Stipendiary Magistrate sitting at Bow Street.
          On January 21, 1982, an information was
          preferred by the prosecutor, Robert Kelly, a
          Sergeant in the Metropolitan Police, against the
          defendant, Christine Purvis, alleging that between
          October 20, 1981, and January 20, 1982, she did
          assist in the management of a brothel at premises
          known as Celebrity Sauna, 85, Charlotte Street,
          London, W.1, contrary to section 33 of the Sexual
          Offences Act 1956. The defendant pleaded not
          guilty to the information.
          The stipendiary magistrate (Mr. W. E. C. Robins)
          heard the information on April 6, 1982, to the
          conclusion of the prosecution case and found, prima
          facie, the following facts. Between October 20,
          1981, and January 20, 1982, the defendant was
          prima facie assisting in the management of the
          premises concerned, a massage parlour licensed by
          the appropriate local authority. The premises
          consisted of a lounge/reception area, two changing
          rooms, three massage rooms, a solarium, a sauna
          and two shower cubicles. On payment of the
          appropriate fee on entry, massage, or sauna and
          massage were provided. The defendant told the
          prosecutor that the charges were as follows:
          massage £12; sauna and massage £15; VIP
          treatment including free drinks at the bar £18. A
          card also advertised a sauna at £5, but the defendant
          told the prosecutor that they did not do saunas on
          their own. During the massage, which tended to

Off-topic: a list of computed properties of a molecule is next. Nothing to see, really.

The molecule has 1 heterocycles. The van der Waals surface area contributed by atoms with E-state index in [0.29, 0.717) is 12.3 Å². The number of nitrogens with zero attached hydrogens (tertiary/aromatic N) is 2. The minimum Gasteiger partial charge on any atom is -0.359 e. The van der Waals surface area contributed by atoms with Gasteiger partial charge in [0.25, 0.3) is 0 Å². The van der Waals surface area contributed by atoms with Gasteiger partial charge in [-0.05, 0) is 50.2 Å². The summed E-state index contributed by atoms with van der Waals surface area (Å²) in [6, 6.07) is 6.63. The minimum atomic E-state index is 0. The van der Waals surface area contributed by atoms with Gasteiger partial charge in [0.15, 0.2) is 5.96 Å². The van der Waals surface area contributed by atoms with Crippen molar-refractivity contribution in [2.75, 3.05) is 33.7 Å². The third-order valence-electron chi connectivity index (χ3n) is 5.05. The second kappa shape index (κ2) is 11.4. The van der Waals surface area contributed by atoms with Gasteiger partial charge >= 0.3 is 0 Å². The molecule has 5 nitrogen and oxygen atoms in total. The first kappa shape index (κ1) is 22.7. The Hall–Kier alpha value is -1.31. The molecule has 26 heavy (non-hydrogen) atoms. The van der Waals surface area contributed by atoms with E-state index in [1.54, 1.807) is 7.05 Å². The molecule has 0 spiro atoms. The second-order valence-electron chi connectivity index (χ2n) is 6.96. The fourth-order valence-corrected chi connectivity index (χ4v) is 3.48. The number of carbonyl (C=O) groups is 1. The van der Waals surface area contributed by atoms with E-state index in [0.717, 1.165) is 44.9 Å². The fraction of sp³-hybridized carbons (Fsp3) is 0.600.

concentrate on the customer's lower back, buttocks
          and thighs, extra services were offered by the
          masseuse concerned for an additional fee of £15,
          namely manual masturbation of the client's penis.
          There was a charge of £20 if the additional service
          was performed topless, and a charge of £25 if
          performed naked. Those fees were usually paid
          direct to the masseuse concerned but on one
          occasion to the receptionist. There was no evidence
          that the additional fees and surcharges were treated
          as part of the takings of the establishment. Eleven
          women were seen in the premises during the eight
          days of observation, usually four working there at
          any one time, one of them acting as receptionist. A
          number of men were seen to visit the premises. On
          each occasion on which the officers visited the
          premises during the observation, they were offered
          masturbation and heard similar offers to other men.
          On two occasions men were seen to be masturbated,
          one by the defendant. Semen was found on tissues
          taken from the premises at the conclusion of the last
          police visit. The defendant also acted as a masseuse
          and performed masturbation. There were also
          conversations in her presence when she *665 was
          the receptionist which indicated that she was fully
          aware of the sexual services given by the other
          masseuses. There was no evidence that full sexual
          intercourse was offered at the establishment,
          although when asked by the prosecutor "Do any of
          the girls do full sex?" the defendant replied "Only
          with regulars, sir; we don't know you, sir. You will
          have to discuss it with the girls."
          It was contended by the prosecutor that these
          masseuses were prostitutes plying their trade in an
          establishment in which during the relevant period,